Knowing depth and consistency was a weakness for the Oakland Raiders’ receiving corps last season, GM Reggie McKenzie added former Green Bay Packers wide receiver James Jones to the roster. In Jones, he has a veteran leader, a very solid, reliable target for new QB Matt Schaub, and a mentor to Oakland’s stable of young, explosive, but highly inconsistent receivers. McKenzie has also brought in UDFA’s like Noel Grigsby and Mike Davis, and also claimed Greg Little off waivers from the Cleveland Browns – a head scratching move given the focus on improving the consistency of Oakland’s receivers this offseason. But for the first time in a while, the shelves are stocked, and wide receiver is one of the Raiders’ deepest positions.
The trouble for Oakland’s stable of receivers is that if your name isn’t Jones or Rod Streater, you are battling to be Schaub’s third option in the team’s passing attack. Though, depending on how TE’s Mychal Rivera, Nick Kasa, and David Ausberry are utilized, they might not even be the third option.
With the depth and talent on the roster, the “second tier” group of receivers on the roster – Little, Denarius Moore, and Andre Holmes – need to find a way to make themselves stand out, make the coaches take notice, and work their way into a more prominent role in the offense.
And according to one Bay Area writer, there is one receiver who is standing head and shoulders above all others during these early days of OTA’s – Juron Criner. Steve Corkran of the Bay Area News Group reported that third year receiver Criner, “… far and away stood out as the best receiver on the field.”
Criner wasn’t even an afterthought in Oakland’s offense last season, playing in just one game, logging zero starts, and three receptions for a paltry 32 yards. For his two seasons in Silver and Black, Criner has amassed a whopping total of 19 receptions for 183 yards.
Though he suffered a shoulder injury that landed him on IR last season, it is believed that Criner’s inconsistency and a number of dropped passes led to him falling out of favor with Oakland’s coaching staff, and seeing far more time on the bench than on the field. HC Dennis Allen last season noted that Criner needed to be far more consistent in practices.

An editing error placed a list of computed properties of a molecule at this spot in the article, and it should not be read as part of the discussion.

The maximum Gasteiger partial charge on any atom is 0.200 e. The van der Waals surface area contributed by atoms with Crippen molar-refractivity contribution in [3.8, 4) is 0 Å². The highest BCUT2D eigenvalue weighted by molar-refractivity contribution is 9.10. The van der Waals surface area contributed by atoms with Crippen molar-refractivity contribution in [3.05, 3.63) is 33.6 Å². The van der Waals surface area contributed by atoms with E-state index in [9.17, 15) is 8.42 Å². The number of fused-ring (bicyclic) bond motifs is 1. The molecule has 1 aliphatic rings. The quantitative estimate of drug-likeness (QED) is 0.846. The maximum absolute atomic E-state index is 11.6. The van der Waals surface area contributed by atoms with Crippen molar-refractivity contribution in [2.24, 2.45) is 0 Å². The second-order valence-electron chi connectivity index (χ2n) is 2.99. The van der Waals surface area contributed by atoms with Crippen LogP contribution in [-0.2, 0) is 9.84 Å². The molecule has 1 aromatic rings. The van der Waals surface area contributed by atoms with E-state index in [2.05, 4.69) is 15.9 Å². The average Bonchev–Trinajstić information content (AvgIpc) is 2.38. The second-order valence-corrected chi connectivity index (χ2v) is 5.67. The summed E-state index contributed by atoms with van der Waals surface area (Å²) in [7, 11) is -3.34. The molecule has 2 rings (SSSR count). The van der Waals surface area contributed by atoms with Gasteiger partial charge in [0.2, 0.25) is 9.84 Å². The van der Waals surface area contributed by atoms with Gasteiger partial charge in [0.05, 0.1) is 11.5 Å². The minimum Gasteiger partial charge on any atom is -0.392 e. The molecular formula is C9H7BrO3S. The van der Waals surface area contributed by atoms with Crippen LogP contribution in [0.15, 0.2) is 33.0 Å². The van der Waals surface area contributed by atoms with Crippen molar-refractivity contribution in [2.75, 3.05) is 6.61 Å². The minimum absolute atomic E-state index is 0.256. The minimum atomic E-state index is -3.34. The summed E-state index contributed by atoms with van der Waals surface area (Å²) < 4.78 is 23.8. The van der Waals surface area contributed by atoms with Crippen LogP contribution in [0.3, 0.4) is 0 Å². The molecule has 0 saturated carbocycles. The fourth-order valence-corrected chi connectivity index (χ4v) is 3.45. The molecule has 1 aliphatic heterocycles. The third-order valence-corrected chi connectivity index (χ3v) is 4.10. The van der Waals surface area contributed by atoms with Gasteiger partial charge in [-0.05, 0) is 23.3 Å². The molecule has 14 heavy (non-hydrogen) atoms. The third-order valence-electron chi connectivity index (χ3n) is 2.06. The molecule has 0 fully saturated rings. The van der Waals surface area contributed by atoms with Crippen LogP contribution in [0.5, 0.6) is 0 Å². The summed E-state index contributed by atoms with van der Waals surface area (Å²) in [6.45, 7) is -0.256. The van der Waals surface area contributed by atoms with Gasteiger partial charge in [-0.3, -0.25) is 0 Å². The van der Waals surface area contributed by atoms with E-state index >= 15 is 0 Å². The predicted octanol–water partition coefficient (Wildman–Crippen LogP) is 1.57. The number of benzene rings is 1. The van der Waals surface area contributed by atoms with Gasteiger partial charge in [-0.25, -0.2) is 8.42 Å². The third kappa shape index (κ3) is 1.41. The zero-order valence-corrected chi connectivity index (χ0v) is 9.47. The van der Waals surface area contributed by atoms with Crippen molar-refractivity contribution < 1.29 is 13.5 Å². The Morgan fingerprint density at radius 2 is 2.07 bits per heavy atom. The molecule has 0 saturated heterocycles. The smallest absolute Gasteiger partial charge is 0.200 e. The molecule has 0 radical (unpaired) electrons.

It seems that he has taken Allen’s words to heart as Criner seems to be putting on a show for the coaching staff and for his fellow wideouts. His early OTA performances have thus far overshadowed even Jones and Streater.
It’s an encouraging sign to be sure, but it’s worth noting that it’s still very early in Oakland’s offseason program yet. Criner isn’t competing against live opponents, and he’s looking good in non-contact drills. But that he’s been able to consistently hang on to the ball, make a number of difficult catches, and finally seems to be developing some chemistry with Oakland’s QB’s, seems to bode well for Criner — and for the team. But he will need to continue playing like he has and continue to improve to convince the Raiders’ coaching staff that he deserves to have more passes thrown his way than Holmes, Moore, or Little.
At 6’3”, 224 pounds, Criner could provide Schaub with a big target – something he’s comfortable with from his days working with Andre Johnson in the Houston Texans system – especially down in the red zone where the Raiders desperately need to improve. He has the size and speed the Raiders can make great use of, and he’s definitely turning some heads so far this offseason. If he can continue improving his game by focusing on his consistency and skills, we very well may be seeing more of Juron Criner this season and possibly a lot less of somebody else, like Moore or Holmes.